The historic record of urban development in California after WWII up to the mid 1950's is very interesting, and is the saving grace of the book. It is really interes
Karl Kindt
Jul 17, 2016 Karl Kindt rated it it was amazing  ·  review of another edition
Shelves: 2016
In the past three days, I have read GATHER YOURSELVES TOGETHER, VOICE FROM THE STREET, and now PUTTERING ABOUT IN A SMALL LAND. All three of these books have painful realism. All three are better than more than half of PKD's sf, and I love his sf. I think his non-sf did not take off and do well when he was alive because it was both too real and too weird at the same time. People like realism or they like weird, but they do not tend to like both at the same time. To those who say his non-sf is am ...more
Guy Salvidge
I'd have to describe this as a 'fascinating failure'. I have read this before but not for 15 years, so I didn't remember a great deal other than the tedium of the opening pages. Early on, the narrative is split between chapters detailing the Linahls' drives up to Ojai to take their son to a school there (very dull) with chapters explaining how Roger and Virginia Lindahl met and ended up together in 1945 (much more interesting). The novel is REALLY about the affair between Roger and Liz Bonner an ...more
Mar 04, 2014 Vickipedia rated it really liked it
This review has been hidden because it contains spoilers. To view it, click here.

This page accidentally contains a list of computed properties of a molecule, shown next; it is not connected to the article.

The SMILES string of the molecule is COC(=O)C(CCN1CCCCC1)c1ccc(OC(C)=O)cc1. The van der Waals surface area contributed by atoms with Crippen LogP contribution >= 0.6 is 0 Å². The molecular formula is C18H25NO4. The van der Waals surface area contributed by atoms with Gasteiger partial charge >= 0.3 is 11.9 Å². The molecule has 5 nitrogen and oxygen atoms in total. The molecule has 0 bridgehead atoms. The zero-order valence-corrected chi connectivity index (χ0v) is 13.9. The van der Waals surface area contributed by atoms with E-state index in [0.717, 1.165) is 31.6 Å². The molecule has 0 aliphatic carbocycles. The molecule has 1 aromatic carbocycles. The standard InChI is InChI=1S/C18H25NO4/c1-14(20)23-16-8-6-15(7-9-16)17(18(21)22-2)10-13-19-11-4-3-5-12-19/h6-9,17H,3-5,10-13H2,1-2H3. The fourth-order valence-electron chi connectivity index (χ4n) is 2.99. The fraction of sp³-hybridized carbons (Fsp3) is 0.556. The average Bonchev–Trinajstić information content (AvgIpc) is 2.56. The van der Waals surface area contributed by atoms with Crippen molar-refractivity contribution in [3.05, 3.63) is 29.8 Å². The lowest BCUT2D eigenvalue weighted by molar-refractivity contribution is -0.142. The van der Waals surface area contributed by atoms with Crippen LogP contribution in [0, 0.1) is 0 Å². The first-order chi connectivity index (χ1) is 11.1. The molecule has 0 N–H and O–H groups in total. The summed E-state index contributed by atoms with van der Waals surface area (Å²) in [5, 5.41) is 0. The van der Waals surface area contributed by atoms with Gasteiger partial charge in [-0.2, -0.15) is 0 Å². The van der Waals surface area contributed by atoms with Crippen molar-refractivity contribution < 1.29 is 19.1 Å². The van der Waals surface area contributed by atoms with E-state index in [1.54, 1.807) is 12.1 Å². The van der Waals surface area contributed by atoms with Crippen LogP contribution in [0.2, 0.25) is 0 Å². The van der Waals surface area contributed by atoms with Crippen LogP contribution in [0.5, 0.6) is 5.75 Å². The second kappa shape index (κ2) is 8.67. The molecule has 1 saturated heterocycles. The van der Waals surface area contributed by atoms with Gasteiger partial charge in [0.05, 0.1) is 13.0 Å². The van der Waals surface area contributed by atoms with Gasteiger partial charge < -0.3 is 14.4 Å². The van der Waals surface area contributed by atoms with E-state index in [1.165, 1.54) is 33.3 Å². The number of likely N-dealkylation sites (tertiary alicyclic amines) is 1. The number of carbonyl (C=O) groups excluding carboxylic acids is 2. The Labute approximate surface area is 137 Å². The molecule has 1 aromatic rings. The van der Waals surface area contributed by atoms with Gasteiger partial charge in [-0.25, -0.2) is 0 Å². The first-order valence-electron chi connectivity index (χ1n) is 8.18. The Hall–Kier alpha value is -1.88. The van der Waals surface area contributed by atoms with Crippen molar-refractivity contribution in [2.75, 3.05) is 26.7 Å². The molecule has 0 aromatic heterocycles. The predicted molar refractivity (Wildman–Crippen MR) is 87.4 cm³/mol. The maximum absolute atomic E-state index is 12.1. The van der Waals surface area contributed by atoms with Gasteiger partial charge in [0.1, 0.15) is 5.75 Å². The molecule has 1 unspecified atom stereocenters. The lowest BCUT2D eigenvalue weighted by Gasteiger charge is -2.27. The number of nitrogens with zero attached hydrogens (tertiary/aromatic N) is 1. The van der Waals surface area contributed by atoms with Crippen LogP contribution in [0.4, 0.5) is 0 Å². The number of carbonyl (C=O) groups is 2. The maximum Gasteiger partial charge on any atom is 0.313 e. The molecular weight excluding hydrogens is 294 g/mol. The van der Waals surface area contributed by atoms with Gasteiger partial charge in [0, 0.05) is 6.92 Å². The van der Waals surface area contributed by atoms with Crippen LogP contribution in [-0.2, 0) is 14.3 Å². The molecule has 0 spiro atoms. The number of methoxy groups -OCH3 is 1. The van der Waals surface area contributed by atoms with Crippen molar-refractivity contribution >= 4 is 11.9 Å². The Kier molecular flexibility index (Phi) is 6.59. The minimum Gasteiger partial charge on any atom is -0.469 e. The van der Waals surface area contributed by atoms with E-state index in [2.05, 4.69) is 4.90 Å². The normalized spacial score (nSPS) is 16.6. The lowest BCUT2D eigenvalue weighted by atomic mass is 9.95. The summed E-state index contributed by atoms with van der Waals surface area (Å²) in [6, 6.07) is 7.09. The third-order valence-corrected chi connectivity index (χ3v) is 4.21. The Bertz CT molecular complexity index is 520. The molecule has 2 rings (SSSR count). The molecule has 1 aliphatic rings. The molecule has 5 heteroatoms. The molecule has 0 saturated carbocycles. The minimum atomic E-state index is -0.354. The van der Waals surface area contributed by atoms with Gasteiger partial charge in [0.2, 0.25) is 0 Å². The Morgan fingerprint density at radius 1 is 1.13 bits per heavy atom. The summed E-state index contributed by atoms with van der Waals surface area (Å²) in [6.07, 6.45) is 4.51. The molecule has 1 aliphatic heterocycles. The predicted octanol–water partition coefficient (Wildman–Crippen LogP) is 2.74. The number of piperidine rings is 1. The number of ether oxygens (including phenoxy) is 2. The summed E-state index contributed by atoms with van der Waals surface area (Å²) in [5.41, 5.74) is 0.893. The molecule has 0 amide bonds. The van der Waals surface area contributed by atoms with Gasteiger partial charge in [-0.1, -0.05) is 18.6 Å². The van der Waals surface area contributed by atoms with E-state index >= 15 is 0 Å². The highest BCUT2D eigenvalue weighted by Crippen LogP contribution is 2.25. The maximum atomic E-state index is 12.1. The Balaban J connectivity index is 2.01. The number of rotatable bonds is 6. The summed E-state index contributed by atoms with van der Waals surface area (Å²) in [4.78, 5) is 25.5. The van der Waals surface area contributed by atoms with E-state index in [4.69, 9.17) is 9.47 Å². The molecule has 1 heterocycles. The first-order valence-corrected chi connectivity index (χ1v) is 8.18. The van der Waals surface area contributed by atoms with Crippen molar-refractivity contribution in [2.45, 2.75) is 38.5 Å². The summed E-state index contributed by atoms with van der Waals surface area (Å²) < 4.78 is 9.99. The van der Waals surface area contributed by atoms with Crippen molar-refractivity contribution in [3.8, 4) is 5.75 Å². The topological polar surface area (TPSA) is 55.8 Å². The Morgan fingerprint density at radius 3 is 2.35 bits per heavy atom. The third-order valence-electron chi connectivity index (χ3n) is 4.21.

Jan 07, 2016 Mike rated it it was amazing  ·  review of another edition
4.5 stars. I very much enjoyed this, and I would rank it as second only to The Transmigration of Timothy Archer among PKD's non-science fiction novels. In fact, it reminded me of Timothy Archer at times, despite having been written some 25 years earlier.

Unlike most of PKD's oeuvre, this is not a novel about Big Crazy Ideas, it's a novel about characters. And here he shows that he really can write great characters and deft prose. In comparison to so much of his work, which has that frantic, rush
Fiona Robson
“Puttering About in a Small Land is an early non-science fiction novel by noted science fiction author Philip K. Dick. It was written sometime in 1957, but remained unpublished until it was released posthumously in 1985.

In 1944, Virginia Watson and Roger Lindahl meet in Washington DC. They marry after Roger divorces his first wife Teddy and abandons his daughter by her as well. Their subsequent move to Los Angeles to work in a munitions factory proves extremely profitable. But Roger spends the m